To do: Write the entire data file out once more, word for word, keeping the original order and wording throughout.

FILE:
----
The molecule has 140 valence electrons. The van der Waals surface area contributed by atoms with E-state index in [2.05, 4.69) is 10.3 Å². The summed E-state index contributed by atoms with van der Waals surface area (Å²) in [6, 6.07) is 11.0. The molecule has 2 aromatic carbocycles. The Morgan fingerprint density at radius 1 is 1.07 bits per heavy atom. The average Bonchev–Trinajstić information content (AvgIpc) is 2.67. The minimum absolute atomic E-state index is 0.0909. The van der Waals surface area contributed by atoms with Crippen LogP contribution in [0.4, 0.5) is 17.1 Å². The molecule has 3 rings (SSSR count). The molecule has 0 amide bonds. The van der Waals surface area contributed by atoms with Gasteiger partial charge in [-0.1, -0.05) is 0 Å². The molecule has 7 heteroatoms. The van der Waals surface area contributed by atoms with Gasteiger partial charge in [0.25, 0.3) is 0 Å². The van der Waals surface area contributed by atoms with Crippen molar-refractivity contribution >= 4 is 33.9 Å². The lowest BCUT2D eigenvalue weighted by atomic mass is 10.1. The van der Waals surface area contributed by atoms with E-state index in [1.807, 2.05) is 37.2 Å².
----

The molecule has 140 valence electrons. The van der Waals surface area contributed by atoms with E-state index in [2.05, 4.69) is 10.3 Å². The summed E-state index contributed by atoms with van der Waals surface area (Å²) in [6, 6.07) is 11.0. The molecule has 2 aromatic carbocycles. The Morgan fingerprint density at radius 1 is 1.07 bits per heavy atom. The average Bonchev–Trinajstić information content (AvgIpc) is 2.67. The minimum absolute atomic E-state index is 0.0909. The van der Waals surface area contributed by atoms with Crippen LogP contribution in [0.4, 0.5) is 17.1 Å². The molecule has 3 rings (SSSR count). The molecule has 0 amide bonds. The van der Waals surface area contributed by atoms with Gasteiger partial charge in [-0.1, -0.05) is 0 Å². The molecule has 7 heteroatoms. The van der Waals surface area contributed by atoms with Gasteiger partial charge in [0.25, 0.3) is 0 Å². The van der Waals surface area contributed by atoms with Crippen molar-refractivity contribution >= 4 is 33.9 Å². The lowest BCUT2D eigenvalue weighted by atomic mass is 10.1. The van der Waals surface area contributed by atoms with E-state index in [1.807, 2.05) is 37.2 Å².